Mildred Blout

The costumes we see on actors and actresses in movies bring the period during which they
take place directly to the theater or your living room. Little is often known, however, where
these costumes’ inspiration came from, and more importantly, who made them. Mildred Blout
was the first Black woman to make costumes, notably, exquisite hats for celebrities, and her
work was most notable in the controversial film, Gone With the Wind. Although unrecognized
and wildly unknown, Blout, and costume designers in general are instrumental in how we have
enjoyed and seen iconic films, both past and present, and their influence and work should be
celebrated and recognized as important pioneers of fashion.
Blout was born in North Carolina. Orphaned at a young age and leaving Cooper Union due to
illness without finishing, Blout defied the odds at an early age one way or another. Suffice to
say, Blout was set up to fail, but fail she did not. Her perseverance and dedication led her to
millinery work, making her first foray into the industry at Madame Clair’s Dress and Hat Shop in
New York City as an errand girl. As her experience increased, so did her love for the work, and
she and her sister ended up opening their very own dress and hat shop.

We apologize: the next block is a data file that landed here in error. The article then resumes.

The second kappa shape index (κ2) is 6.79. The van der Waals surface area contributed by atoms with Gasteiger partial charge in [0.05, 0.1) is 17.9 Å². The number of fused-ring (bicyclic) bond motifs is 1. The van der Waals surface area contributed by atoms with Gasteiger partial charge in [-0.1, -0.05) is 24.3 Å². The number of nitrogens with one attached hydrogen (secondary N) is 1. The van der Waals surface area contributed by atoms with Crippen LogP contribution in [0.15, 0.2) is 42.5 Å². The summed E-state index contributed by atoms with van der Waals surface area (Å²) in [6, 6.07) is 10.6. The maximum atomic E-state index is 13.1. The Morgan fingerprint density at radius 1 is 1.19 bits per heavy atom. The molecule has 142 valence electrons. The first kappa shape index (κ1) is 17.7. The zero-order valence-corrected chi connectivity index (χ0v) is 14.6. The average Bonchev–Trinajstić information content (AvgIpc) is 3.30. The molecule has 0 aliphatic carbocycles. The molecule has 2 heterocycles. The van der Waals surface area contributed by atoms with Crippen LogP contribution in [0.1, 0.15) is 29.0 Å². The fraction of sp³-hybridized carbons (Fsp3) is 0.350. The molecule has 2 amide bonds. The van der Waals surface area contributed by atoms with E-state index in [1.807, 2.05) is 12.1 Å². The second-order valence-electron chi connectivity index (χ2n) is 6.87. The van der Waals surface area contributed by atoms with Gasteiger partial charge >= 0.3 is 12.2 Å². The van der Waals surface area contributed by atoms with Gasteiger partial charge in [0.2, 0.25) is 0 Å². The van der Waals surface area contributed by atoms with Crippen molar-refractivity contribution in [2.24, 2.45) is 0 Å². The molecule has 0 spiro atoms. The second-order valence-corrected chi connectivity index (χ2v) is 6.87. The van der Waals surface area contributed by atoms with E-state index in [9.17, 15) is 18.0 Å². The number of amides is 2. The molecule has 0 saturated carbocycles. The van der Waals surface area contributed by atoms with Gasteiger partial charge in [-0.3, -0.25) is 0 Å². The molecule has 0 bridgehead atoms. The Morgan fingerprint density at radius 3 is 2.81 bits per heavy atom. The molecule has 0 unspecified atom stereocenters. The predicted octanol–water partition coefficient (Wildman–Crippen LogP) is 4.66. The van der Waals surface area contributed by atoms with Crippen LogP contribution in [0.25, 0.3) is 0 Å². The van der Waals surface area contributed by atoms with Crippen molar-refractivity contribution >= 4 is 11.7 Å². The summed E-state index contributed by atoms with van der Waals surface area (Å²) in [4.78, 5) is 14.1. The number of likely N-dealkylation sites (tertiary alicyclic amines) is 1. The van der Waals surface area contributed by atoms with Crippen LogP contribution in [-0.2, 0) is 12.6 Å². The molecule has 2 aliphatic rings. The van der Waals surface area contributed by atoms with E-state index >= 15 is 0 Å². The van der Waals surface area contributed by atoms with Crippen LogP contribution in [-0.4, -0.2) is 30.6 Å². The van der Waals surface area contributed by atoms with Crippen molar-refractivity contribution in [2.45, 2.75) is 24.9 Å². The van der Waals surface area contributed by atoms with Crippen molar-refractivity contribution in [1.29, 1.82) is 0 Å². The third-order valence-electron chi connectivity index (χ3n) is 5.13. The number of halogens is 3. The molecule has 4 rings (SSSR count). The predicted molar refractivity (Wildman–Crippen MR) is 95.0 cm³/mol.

Even before this shop opened, Blout’s love for the creation of the hat radiated through her
every action. She took inspiration from the past and applied it and integrated it to her styles
that she was continuously working on and dedicating her time to. So much so, in fact, that she
famously designed and created 87 miniature hats on par with style of hats through the years
from 1680 to 1937; displaying them at the notorious New York World’s Fair in 1939. Blout’s
World’s Fair exhibition took her career from nonexistent pastime to booming business. She
was almost immediately asked to design the hats for Gone With the Wind and Easter Parade,
securing her place in fashion history as the first Black person; male or female, to conceive and
design costume hats for a movie. Many probably know and can visualize her work because
these movies have staunch images and historical and cultural references, but few probably
thought about where these looks and hats came from. Now you know: they are by Blout.
Following her launch into fame, in the 1940s, Blout opened a hat shop in Beverly Hills,
California; a shop that seems so outdated and so vintage that it is simply hard to imagine on
the luxy streets of Rodeo; lined with post-worthy coffee shops and influencer energy. But it
was a different time, the 1940s, and Blout’s craft was thriving, especially after her work was
noted in such prominent films. Other actresses, as well as singers, requested her work;
notably Marian Anderson, Mary Pickford, Ginger Rogers, and Rosalind Russel, just to name a
few. And most famously, Blout designed Gloria Vanderbilt’s veil for her first wedding in 1941.
Blout passed away in 1947, and with that, seemed her legacy and her influence on both
costumes and fashion as a whole. But like almost everything that is worn today, they all
started somewhere, and they were all thought of and started by someone. Blout put

beautifully curated and created hats on the map, both for costume-wear and real-life-wear
alike. Emily Goldberg